Therapik Bug Bite Relieving Gadget Review: We Can't Believe This Actually Works

Illustration for article titled Therapik Bug Bite Relieving Gadget Review: We Can't Believe This Actually Works

Are you being eaten alive by mosquitos? Is the itch driving you completely and utterly insane? Us too! So when we heard about this magic wand that supposedly takes the itch away, we had to call it in to make fun of it.


We, uh... we were wrong.

What Is It?

It's a small handheld wand you use to zap bites to make them stop itching.

Who's It For?

People who encounter mosquitoes, bees, wasps, hornets, black flies, ants, fleas, ticks,
chiggers and even jellyfish and stinging nettle. Not for use with snake or spider bites, sadly.


It looks like a 1960s sci-fi prop. It's a thick remote control with a big, round button. You look at it and instantly think, "There is no way in hell this cheap piece of crap is going to work."

Using It

You put the tip of the Therapik onto your bug bite, then you press and hold down the button. The tip uses light to heat the bite up. You hold it there for as long as you can take it, up to a minute. The burning sensation gets pretty intense after 30 seconds or so.


The Best Part

It actually works! Mosquito bites (the only thing we tested it with) stopped itching within a few seconds of taking it off, and in most cases they never itched again. We are officially stunned.


Tragic Flaw

It looks so crappy and bad that most people will dismiss it before ever trying it.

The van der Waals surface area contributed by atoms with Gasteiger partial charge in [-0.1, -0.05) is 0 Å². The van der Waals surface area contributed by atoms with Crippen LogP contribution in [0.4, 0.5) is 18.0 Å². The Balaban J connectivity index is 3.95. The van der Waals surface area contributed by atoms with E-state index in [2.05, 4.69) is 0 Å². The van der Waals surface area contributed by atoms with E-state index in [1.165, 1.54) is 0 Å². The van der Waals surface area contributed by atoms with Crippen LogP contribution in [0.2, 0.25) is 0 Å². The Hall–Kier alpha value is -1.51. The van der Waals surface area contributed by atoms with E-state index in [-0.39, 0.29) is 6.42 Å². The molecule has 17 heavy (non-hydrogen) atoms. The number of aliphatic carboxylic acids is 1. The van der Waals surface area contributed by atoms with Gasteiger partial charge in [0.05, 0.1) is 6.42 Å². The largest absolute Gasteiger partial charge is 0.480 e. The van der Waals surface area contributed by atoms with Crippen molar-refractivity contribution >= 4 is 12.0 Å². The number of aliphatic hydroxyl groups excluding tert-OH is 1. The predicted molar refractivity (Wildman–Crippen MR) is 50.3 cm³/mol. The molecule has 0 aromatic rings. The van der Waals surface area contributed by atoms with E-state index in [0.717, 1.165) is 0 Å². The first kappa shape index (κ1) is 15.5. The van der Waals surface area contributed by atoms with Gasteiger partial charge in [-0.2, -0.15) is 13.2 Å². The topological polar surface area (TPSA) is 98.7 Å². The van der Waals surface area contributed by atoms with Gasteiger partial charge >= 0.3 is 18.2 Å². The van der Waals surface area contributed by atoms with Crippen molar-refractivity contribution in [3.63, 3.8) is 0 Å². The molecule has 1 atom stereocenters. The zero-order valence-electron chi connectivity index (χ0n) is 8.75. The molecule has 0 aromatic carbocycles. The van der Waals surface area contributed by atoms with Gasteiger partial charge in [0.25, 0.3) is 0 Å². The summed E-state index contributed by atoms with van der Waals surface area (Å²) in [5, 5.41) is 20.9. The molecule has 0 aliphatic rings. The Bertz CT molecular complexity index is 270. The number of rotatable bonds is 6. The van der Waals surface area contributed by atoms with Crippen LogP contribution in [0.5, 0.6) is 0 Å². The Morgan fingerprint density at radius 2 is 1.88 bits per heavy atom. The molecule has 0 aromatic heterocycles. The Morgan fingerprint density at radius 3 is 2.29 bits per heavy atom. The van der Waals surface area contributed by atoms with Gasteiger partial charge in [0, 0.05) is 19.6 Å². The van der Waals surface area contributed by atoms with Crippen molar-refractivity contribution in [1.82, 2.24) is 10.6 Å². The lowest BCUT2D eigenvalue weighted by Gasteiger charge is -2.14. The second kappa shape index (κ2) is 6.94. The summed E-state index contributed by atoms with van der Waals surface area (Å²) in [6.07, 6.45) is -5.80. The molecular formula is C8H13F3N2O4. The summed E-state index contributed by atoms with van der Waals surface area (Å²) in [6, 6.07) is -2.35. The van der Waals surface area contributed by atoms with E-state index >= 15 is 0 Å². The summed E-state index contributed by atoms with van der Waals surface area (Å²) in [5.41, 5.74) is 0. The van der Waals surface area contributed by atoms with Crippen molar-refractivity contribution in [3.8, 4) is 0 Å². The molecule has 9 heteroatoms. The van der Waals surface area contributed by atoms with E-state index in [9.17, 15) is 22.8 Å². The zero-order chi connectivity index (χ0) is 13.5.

This Is Weird...

Still completely amazed that this works. Like, seriously? Look at it!

Test Notes

  • This thing is actually confirmed by the FDA to deliver bug bite relief.
  • It's powered by a single 9V battery and has lasted close to a hundred applications so far.
  • It works on the principle that most insect venom is thermolabile (sensitive to heat). Therapik claims to deliver "heat in the precise temperature range necessary to deactivate the venom from over 20,000 different species of insects and sea creatures."
  • It helps to reduce the bite's swelling, as well.
  • It's light, but it's just a bit too bulky to be considered "pocket-sized." It will however fit in a small backpack pocket, so it would still be great for camping.
  • If one application doesn't do it, you can reapply as often as you want.
  • Therapik's website certainly doesn't help the "there's no way this isn't BS" factor.
  • If your bites are under your socks, they will chafe when you walk and start itching again.

Should You Buy It?

Unbelievably, yes, totally. This thing, despite being ugly and bulky, is great. At first we thought it was just psychosomatic, but after a few weeks of testing, we believe it to be legit. Even if you doubt us (and we don't blame you, because, come on, right?) it'll only cost you thirteen bucks to find out for yourself. [Therapik]


Therapik Specs

• Weight: 4 oz.
• Dimensions: 3cm x 3cm x 10cm
• Battery: 9V
• Price: $13
Giz Rank: 4.0 stars



1. Um, one little problem, seems to me, is that the application of this thing is fairly painful, right? So you're replacing an itching sensation with a painful sensation. Hmm.

2. I wonder if something kind of hot, like say, a butter knife warmed over a match or a stove, and applied to the bite would work about the same. Heat, right?

3. When I get bit by a mosquito, what I do is force myself not to scratch it, ever, at all. The itchy thing then goes away fairly soon, all on it's own. It's free, no equipment required, no batteries to replace. Maybe doesn't work for everyone, but certainly worth a shot.

4. This thing is still kind of cool and clever.